Sreekumar K1, Dinesh Mitra R. P2
Ninety percent of the hip fractures in the elderly result from a simple fall. More than fifty percent of the hip fractures in the elderly are intertrochanteric fractures. The goal of treatment of any intertrochanteric fracture in elderly is to restore mobility at the earliest and minimise the complications of prolonged bed rest. The Dynamic Hip Screw (DHS) has been shown to produce good results, but complications are frequent, particularly in unstable intertrochanteric fractures. Intramedullary fixation is considered to provide a more biomechanically stable construct by reducing the distance between the hip joint and implant.
MATERIALS AND METHODS
The goal of this study is to compare the functional outcome of intertrochanteric fractures in elderly patients treated with Proximal Femoral Nail (PFN) and Dynamic Hip Screw (DHS) by analysing the clinical and radiological results to evaluate the advantages and disadvantages and possible complications associated with fixation of intertrochanteric fractures with PFN and DHS.1 In our study, we included 106 intertrochanteric fractures, out of which 46 were treated with PFN and 60 with DHS. Ordinary fracture table was used in all cases and were followed up at regular intervals of 4, 8 and 12 weeks, 6 months and one year.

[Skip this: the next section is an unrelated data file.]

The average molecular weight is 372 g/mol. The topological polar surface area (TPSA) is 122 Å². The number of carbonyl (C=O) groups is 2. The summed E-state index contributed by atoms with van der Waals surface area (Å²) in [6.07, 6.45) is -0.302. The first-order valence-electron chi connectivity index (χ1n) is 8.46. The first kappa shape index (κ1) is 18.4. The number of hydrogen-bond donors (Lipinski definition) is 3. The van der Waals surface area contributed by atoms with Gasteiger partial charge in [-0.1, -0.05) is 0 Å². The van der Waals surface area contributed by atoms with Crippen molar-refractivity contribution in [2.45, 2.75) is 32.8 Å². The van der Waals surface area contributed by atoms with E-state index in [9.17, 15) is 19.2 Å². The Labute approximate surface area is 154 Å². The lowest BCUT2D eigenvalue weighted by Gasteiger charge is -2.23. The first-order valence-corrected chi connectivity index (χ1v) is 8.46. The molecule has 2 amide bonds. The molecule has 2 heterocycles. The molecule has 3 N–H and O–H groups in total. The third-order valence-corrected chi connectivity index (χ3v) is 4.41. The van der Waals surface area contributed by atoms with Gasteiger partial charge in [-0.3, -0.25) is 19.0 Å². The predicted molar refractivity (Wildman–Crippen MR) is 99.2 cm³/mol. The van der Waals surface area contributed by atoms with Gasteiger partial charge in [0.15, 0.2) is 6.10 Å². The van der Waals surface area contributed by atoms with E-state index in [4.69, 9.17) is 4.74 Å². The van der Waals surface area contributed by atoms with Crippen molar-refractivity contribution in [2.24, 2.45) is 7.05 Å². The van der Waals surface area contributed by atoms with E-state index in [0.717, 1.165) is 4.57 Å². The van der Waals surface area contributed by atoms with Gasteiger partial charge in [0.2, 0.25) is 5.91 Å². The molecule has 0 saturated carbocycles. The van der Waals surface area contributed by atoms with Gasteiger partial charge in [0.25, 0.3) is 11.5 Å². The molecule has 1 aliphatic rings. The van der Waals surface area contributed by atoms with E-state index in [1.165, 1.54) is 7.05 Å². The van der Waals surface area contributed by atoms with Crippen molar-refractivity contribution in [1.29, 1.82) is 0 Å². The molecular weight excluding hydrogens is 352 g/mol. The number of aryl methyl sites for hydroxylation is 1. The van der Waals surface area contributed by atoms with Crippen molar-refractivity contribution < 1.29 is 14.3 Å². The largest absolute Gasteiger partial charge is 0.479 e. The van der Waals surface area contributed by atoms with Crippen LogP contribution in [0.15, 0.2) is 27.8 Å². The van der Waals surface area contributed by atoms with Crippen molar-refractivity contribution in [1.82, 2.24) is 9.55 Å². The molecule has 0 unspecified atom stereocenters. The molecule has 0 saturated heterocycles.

Functional results were assessed with modified Harris hip score. We observed significantly higher excellent results and less poor results in PFN compared to DHS.
Unstable intertrochanteric fractures treated with PFN have significantly better outcome than DHS. In unstable fractures, reduction loss, union in varus and limb shortening are significantly higher in DHS. Hence, the advantages of PFN are less surgical trauma, less blood loss and the possibility of early weightbearing even after very complex fractures.